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What Does the Removal of Right-Side Text-Ads on Google’s Search Results Pages Mean for Hoteliers?

On Friday, February 19th, Google started removing the right-hand rail ads from desktop search result pages. The worldwide change was progressively rolled out last week in all languages. The new Search Engine Result Page (SERP) architecture ends up eliminating one of the main characteristics that differentiate desktop from mobile queries. It particularly affects what Google calls “highly trafficked queries,” which impacts popular travel-related searches as such “hotels in New York City.” Needless to say, this change is very important to the hotel industry, but what does it mean for you as an hotelier?


36% Less Text Ads per Desktop Search Engine Page Result


The total number of text ads that appear on a desktop Search Engine Result Page (SERP) has decreased from 11 positions to seven. However, in a move aimed at increasing visibility for relevant advertisers, Google is now serving four text ads instead of three in the mainline area above the fold (the area positioned in the upper half of a web page and visible without scrolling). The change is also affecting the bottom of the page, where text ad inventory is increasing to three positions. From a quantitative perspective, the impact on the desktop Search Engine Result Page is a 36% decline in ad text inventory.


Google AdWords Right Hand Rail Update and hotel search results

Does 36% Less Ads Mean Higher CPC?


Since Adwords is a bid auction system, it is logical to think that less supply and more competition will lead to higher prices for Cost Per Click (CPC) campaigns. However, there may be more at play than a straight forward supply and demand effect. More top of the page ad impressions may result in a lower CPC if you are a top of the page bidder. You may also receive a higher Click-Through-Rate (CTR) if you are in position three or four. Furthermore, it is not yet known whether right rail advertisers are willing to pay the same price for a bottom page ad with less impressions.


One thing is certain however, the change will continue to bolster ad relevance. As a result, we can easily predict that it will penalize advertisers with low quality scores who haven’t properly optimized their text ads, ad extensions, website and negative keywords. In other words, bidding on the right keyword with the wrong ad, or the wrong keyword with the right ad, is about to become more expensive.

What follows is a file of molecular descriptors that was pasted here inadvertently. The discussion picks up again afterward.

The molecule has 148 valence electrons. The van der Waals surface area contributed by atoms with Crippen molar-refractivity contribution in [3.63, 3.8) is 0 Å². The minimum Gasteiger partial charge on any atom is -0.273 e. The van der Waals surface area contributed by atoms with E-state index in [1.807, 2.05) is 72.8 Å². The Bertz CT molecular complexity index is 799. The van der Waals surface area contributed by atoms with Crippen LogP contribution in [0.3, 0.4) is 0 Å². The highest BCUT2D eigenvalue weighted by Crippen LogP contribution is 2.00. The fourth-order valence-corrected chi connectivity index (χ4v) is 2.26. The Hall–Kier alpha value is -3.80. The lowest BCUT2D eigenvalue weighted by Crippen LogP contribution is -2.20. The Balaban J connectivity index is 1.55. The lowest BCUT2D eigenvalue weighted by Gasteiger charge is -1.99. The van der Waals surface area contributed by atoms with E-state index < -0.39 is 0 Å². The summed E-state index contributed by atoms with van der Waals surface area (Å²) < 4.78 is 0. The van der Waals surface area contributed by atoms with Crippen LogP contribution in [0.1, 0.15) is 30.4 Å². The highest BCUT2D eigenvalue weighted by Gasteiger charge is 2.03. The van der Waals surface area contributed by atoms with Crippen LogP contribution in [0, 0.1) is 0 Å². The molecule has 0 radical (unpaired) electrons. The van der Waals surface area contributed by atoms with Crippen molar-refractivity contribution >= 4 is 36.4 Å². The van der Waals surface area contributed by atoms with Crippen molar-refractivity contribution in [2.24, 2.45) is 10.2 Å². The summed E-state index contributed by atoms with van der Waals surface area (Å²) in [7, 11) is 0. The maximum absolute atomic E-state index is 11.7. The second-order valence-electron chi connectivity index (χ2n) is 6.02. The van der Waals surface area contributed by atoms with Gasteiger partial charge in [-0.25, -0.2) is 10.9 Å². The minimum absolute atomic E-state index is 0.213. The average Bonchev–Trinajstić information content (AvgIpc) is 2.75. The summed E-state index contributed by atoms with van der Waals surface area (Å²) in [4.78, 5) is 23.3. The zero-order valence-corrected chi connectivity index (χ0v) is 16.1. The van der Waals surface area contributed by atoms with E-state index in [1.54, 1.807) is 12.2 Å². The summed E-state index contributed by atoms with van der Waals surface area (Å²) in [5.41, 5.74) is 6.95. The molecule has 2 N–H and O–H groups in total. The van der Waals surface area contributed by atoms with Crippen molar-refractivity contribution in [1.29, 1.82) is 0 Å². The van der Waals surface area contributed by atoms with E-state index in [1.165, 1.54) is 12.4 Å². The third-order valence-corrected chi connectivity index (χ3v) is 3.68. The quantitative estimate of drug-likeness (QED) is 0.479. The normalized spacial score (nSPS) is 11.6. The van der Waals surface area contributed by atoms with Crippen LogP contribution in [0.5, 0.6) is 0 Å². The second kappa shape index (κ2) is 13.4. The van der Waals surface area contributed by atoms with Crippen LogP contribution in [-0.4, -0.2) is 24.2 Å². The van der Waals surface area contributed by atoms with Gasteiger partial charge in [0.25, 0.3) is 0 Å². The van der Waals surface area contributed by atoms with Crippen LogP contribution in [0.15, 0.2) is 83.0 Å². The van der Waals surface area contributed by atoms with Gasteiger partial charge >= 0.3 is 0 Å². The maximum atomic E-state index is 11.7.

Cendyn/ONE Monitors Change in CPC for Branded and Non-branded Hotel Keywords


At Cendyn/ONE, we are continuously monitoring the impact of the new desktop SERP on branded and non-branded text ad clicks, impression volume, CPC, and CTR. So far, we haven’t seen clear evidence of a high increase in CPC. In fact, the data shows that shortly after the change went into effect, CPCs actually dipped and then slightly edged up. However, we believe it is critical to let the dust settle as the rollout continues to get a better sense of the long-term impacts of these changes. Should you have any questions on your specific campaigns, please do not hesitate to contact your account manager.


Early Recommendations: Capitalize on Three Major Opportunities


While it is common to associate a major change with bad news, the new desktop SERP can be used to your advantage:

  • It has created more opportunities for ad extensions, such as call, call out, review and sitelink.
  • The addition of a fourth ad at the top of the page effectively pushes your competitor’s organic results below the fold. This is now an opportunity to convert guests away from the competition, especially if they are not diligent with their own search marketing efforts.
  • Incorporate the ‘Hotel 3-Pack’ in your SEO strategy. In many SERP instances, the pack has become the first organic content visible to the consumer.

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By Dan Fernandez
Cendyn
Director of Digital Marketing + Advertising
Posted: 03/03/2016

Blog HomeBlog » March 2016 » What Does the Removal of Right-Side Text-Ads on Google’s Search Results Pages Mean for Hoteliers?